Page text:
John McAfee is one of the most colourful and controversial figures in the whole cryptocurrency space and his promotion of ICOs has become notorious in the sector. Last month he revealed that he was charging $500,000 to promote an ICO… per tweet. And he claims to be worth it. His Twitter account is described by his team as “by far the most influential in the field of cryptocurrency,” and a “single tweet” can bring in “more than a million dollars of investment.”

However, it seems that those days might be over. McAfee tweeted today that due to “SEC threats” he was done with promoting ICOs. What’s more, he suggested that regulators had killed the sector and that “those doing ICOs can all look forward to arrest.” Rather than pursue a model which seems doomed to failure due to regulatory interference, he informed his followers that he was “writing an article on an equivalent alternative to ICOs,” a new model which “the SEC cannot touch.

This reversal is particularly surprising as McAfee had previously seemed eager to take the fight to regulators. Just last week he said that he would never submit to the SEC’s stance that ICOs are securities. In fact, he would, “fight with every last breath to ensure that this absurd overreach by the SEC will not stand!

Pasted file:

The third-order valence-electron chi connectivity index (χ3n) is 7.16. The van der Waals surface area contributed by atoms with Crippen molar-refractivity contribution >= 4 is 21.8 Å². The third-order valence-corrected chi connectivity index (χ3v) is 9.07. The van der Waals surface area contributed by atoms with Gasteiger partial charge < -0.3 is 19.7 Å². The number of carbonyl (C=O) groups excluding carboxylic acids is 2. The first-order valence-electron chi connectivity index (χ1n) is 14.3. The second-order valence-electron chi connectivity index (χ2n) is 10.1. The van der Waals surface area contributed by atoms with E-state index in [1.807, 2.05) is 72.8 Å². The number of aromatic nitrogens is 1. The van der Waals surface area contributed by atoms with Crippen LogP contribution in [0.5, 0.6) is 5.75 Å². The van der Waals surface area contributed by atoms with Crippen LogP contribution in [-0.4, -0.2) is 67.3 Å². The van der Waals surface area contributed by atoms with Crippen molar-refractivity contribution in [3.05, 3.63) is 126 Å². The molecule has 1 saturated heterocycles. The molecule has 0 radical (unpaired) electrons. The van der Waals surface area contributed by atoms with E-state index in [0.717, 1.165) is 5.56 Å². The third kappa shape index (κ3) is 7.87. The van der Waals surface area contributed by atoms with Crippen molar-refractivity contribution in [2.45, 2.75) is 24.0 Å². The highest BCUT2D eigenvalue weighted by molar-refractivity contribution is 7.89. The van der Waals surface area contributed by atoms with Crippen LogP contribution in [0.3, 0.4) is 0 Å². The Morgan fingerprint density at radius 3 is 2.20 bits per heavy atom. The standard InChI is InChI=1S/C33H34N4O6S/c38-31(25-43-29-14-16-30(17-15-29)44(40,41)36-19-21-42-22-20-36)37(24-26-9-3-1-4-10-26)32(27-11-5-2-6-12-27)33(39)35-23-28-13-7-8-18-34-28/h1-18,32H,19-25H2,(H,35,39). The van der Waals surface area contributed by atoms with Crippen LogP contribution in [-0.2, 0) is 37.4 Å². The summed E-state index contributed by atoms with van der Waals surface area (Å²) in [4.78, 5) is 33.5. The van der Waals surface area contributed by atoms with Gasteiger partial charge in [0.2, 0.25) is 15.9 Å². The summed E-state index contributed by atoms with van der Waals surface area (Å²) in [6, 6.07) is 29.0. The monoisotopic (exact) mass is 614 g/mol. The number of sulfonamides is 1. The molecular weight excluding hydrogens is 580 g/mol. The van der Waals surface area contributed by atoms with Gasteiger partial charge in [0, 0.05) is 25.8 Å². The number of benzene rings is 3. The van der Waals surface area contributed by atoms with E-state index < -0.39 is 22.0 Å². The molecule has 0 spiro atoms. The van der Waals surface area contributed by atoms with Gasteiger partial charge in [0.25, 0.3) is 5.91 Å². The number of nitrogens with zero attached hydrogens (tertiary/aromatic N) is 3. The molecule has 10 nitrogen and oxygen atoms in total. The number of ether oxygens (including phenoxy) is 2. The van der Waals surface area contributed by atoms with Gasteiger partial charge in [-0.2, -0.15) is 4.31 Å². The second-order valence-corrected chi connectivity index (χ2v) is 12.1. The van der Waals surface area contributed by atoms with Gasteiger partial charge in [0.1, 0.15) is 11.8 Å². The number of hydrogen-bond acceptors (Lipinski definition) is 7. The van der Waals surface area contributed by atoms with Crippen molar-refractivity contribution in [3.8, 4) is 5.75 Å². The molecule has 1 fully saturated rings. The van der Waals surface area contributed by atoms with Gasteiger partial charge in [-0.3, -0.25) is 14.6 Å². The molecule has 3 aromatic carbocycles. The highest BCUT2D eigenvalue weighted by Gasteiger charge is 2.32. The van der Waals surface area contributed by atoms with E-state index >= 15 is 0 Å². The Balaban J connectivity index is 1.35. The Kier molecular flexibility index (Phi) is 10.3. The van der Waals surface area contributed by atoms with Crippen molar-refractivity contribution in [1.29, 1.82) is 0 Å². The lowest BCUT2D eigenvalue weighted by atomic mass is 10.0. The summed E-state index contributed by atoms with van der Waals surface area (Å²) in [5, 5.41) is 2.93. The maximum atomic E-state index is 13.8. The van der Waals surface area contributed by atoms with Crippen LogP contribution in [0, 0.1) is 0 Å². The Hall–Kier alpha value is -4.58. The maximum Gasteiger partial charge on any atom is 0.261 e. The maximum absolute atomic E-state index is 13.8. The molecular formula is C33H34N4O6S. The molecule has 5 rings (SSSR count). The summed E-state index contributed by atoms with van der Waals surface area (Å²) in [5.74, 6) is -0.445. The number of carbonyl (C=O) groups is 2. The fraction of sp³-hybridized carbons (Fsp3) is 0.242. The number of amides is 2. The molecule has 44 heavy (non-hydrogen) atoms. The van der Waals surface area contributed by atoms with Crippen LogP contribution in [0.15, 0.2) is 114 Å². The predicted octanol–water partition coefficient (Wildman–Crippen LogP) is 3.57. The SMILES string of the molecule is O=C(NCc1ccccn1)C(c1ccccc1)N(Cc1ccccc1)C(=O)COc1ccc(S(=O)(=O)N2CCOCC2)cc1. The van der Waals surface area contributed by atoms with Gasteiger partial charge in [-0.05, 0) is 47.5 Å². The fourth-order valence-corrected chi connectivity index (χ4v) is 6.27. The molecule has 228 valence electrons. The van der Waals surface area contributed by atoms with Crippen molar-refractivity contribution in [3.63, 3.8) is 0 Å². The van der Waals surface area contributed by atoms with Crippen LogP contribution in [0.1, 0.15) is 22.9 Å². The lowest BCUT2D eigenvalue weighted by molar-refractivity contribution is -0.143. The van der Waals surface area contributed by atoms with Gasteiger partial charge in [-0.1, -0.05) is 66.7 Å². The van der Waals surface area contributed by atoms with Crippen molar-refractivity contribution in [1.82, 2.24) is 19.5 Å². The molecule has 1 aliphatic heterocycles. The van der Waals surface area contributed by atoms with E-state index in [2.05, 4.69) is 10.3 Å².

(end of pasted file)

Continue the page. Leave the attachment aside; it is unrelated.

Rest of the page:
Earlier this month he had encouraged his followers to contact the SEC directly and demand that SEC chair Jay Clayton debate him on the issue .

McAfee Predictions and Promotion

McAfee made his name in the crypto space with his bold predictions about the future price of Bitcoin. Last summer he predicted that Bitcoin would be worth $500,000 by the end of 2020. Then, in November, with the market booming, he revised that upwards to $1 million.

His impact on the ICO and altcoin world increased with his “Coin of the Day” picks. Last December he shelved the initiativedue to heavy pressure from crypto adherents, exchanges, developers and every other corner of the earth.” The feature had been widely seen as a causing market turbulence with bots and short term traders engaging in pump-and-dump schemes based on his predictions.

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